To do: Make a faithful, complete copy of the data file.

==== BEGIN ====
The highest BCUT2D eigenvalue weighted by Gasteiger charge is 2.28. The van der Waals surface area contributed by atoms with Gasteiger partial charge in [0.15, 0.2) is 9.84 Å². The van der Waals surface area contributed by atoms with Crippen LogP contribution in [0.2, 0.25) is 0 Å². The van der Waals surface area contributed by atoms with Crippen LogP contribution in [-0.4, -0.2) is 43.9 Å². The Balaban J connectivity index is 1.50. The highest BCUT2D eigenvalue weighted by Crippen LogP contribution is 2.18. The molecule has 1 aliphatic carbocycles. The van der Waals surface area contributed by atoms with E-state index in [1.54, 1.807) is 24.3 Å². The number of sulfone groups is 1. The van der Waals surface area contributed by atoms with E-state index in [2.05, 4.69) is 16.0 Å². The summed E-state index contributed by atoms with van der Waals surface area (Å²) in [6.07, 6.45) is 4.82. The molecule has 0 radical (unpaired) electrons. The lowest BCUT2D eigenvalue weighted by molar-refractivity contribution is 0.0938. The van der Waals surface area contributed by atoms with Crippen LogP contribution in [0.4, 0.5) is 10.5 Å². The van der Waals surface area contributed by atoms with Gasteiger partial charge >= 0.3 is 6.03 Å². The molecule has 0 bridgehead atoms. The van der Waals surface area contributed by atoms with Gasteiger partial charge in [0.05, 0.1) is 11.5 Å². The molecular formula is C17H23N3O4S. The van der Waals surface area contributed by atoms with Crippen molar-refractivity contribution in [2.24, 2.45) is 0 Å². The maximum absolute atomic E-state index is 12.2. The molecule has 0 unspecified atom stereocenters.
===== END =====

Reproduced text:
The highest BCUT2D eigenvalue weighted by Gasteiger charge is 2.28. The van der Waals surface area contributed by atoms with Gasteiger partial charge in [0.15, 0.2) is 9.84 Å². The van der Waals surface area contributed by atoms with Crippen LogP contribution in [0.2, 0.25) is 0 Å². The van der Waals surface area contributed by atoms with Crippen LogP contribution in [-0.4, -0.2) is 43.9 Å². The Balaban J connectivity index is 1.50. The highest BCUT2D eigenvalue weighted by Crippen LogP contribution is 2.18. The molecule has 1 aliphatic carbocycles. The van der Waals surface area contributed by atoms with E-state index in [1.54, 1.807) is 24.3 Å². The number of sulfone groups is 1. The van der Waals surface area contributed by atoms with E-state index in [2.05, 4.69) is 16.0 Å². The summed E-state index contributed by atoms with van der Waals surface area (Å²) in [6.07, 6.45) is 4.82. The molecule has 0 radical (unpaired) electrons. The lowest BCUT2D eigenvalue weighted by molar-refractivity contribution is 0.0938. The van der Waals surface area contributed by atoms with Crippen LogP contribution in [0.4, 0.5) is 10.5 Å². The van der Waals surface area contributed by atoms with Gasteiger partial charge >= 0.3 is 6.03 Å². The molecule has 0 bridgehead atoms. The van der Waals surface area contributed by atoms with Gasteiger partial charge in [0.05, 0.1) is 11.5 Å². The molecular formula is C17H23N3O4S. The van der Waals surface area contributed by atoms with Crippen molar-refractivity contribution in [2.24, 2.45) is 0 Å². The maximum absolute atomic E-state index is 12.2. The molecule has 0 unspecified atom stereocenters.